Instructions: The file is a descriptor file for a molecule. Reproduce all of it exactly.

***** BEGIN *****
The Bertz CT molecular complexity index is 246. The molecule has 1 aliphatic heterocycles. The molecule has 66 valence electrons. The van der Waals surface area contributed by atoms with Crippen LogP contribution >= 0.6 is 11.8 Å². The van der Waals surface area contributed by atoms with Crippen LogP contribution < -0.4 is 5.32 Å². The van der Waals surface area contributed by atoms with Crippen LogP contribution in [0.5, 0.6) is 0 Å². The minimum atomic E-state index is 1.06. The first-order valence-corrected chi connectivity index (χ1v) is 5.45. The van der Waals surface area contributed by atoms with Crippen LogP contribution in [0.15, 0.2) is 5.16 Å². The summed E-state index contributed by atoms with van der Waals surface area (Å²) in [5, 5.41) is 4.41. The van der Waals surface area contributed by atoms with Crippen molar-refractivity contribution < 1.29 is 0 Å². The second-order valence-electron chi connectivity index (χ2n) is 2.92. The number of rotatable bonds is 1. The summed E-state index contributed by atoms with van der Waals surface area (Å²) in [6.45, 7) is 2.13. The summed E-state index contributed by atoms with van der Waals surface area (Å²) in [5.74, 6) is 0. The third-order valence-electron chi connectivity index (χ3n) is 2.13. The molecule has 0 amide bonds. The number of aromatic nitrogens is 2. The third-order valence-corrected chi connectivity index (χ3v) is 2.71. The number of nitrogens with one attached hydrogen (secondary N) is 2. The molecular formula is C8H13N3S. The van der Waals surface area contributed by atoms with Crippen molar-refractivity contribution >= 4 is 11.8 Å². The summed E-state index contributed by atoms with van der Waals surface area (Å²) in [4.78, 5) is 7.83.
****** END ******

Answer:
The Bertz CT molecular complexity index is 246. The molecule has 1 aliphatic heterocycles. The molecule has 66 valence electrons. The van der Waals surface area contributed by atoms with Crippen LogP contribution >= 0.6 is 11.8 Å². The van der Waals surface area contributed by atoms with Crippen LogP contribution < -0.4 is 5.32 Å². The van der Waals surface area contributed by atoms with Crippen LogP contribution in [0.5, 0.6) is 0 Å². The minimum atomic E-state index is 1.06. The first-order valence-corrected chi connectivity index (χ1v) is 5.45. The van der Waals surface area contributed by atoms with Crippen LogP contribution in [0.15, 0.2) is 5.16 Å². The summed E-state index contributed by atoms with van der Waals surface area (Å²) in [5, 5.41) is 4.41. The van der Waals surface area contributed by atoms with Crippen molar-refractivity contribution < 1.29 is 0 Å². The second-order valence-electron chi connectivity index (χ2n) is 2.92. The number of rotatable bonds is 1. The summed E-state index contributed by atoms with van der Waals surface area (Å²) in [6.45, 7) is 2.13. The summed E-state index contributed by atoms with van der Waals surface area (Å²) in [5.74, 6) is 0. The third-order valence-electron chi connectivity index (χ3n) is 2.13. The molecule has 0 amide bonds. The number of aromatic nitrogens is 2. The third-order valence-corrected chi connectivity index (χ3v) is 2.71. The number of nitrogens with one attached hydrogen (secondary N) is 2. The molecular formula is C8H13N3S. The van der Waals surface area contributed by atoms with Crippen molar-refractivity contribution >= 4 is 11.8 Å². The summed E-state index contributed by atoms with van der Waals surface area (Å²) in [4.78, 5) is 7.83.